President Trump campaigned heavily on the issue of America’s large trade deficit with China. But the trade deficit is not the real issue, said Stratford. The real issue for the Trump administration is the support China’s government gives to its state-owned industry sector, which they believe gives China an unfair advantage. The disconnect between the Trump administration’s stated goal – reducing the trade deficit – and its underlying motive is a reason, said Stratford, why China is suspicious of America’s intentions. Negotiations are likely to be deadlocked for a while, as the two sides have fundamentally different positions. And it’s “implausible”, Stratford said, that there will be a significant victory for President Trump before the mid-term elections – the gap between the negotiating positions of the two sides is still far too wide.
In the short term, there are potential beneficiaries of the dispute, namely the countries that can provide import substitution, said Stratford. For example, China put a tariff on American soybeans, which encourages buyers to look for cheaper supplies in other markets, such as South America.
Looking at the bigger picture, Stratford said the dispute has bought to the fore several weighty issues about how the global trading system works. China’s industrial system developed in accordance with its national conditions. It is structurally different to the model that emerged in the United States, but both countries play a major role in the world economy. And the rules that govern global trade don't cope well with issues such as the need to balance the call for open markets with the security implications of exporting advanced technologies not envisaged when the World Trade Organization rules were written. He also pointed to a broader challenge facing the global trading system: Globalization helped push up the world’s average Gross Domestic Product, but some places have benefited more than others, which has fueled the kind of populist resentment seen in the case for Brexit.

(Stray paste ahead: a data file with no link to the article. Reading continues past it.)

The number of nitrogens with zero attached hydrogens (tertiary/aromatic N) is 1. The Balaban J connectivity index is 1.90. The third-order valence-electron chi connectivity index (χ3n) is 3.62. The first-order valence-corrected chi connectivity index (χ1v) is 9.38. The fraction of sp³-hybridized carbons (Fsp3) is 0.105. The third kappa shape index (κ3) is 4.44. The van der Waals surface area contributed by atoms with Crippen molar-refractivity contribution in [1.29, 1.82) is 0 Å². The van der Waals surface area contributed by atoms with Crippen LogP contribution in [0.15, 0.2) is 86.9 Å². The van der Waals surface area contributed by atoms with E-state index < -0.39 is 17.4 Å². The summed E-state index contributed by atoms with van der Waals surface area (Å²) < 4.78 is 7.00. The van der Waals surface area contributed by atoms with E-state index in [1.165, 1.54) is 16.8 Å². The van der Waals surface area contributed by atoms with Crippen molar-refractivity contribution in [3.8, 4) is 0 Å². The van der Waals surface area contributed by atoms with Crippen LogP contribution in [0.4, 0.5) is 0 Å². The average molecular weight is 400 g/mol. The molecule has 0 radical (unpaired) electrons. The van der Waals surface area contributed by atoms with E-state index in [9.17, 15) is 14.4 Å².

Another voice at Summer Davos speaking about the trade dispute was Jiro Tamura, a professor from Japan’s Keio University who specializes in competition policy. Tamura said it was important to focus on competition as well as trade, as increased competition is good for a domestic economy. He gave as an example the reform of Japan’s retail sector, which was heavily regulated in favor of small mom-and-pop stores that charged relatively high prices. By opening up the retail sector to more competition, big box stores opened, a wider range of imported goods came into the market, and prices fell to the benefit of consumers.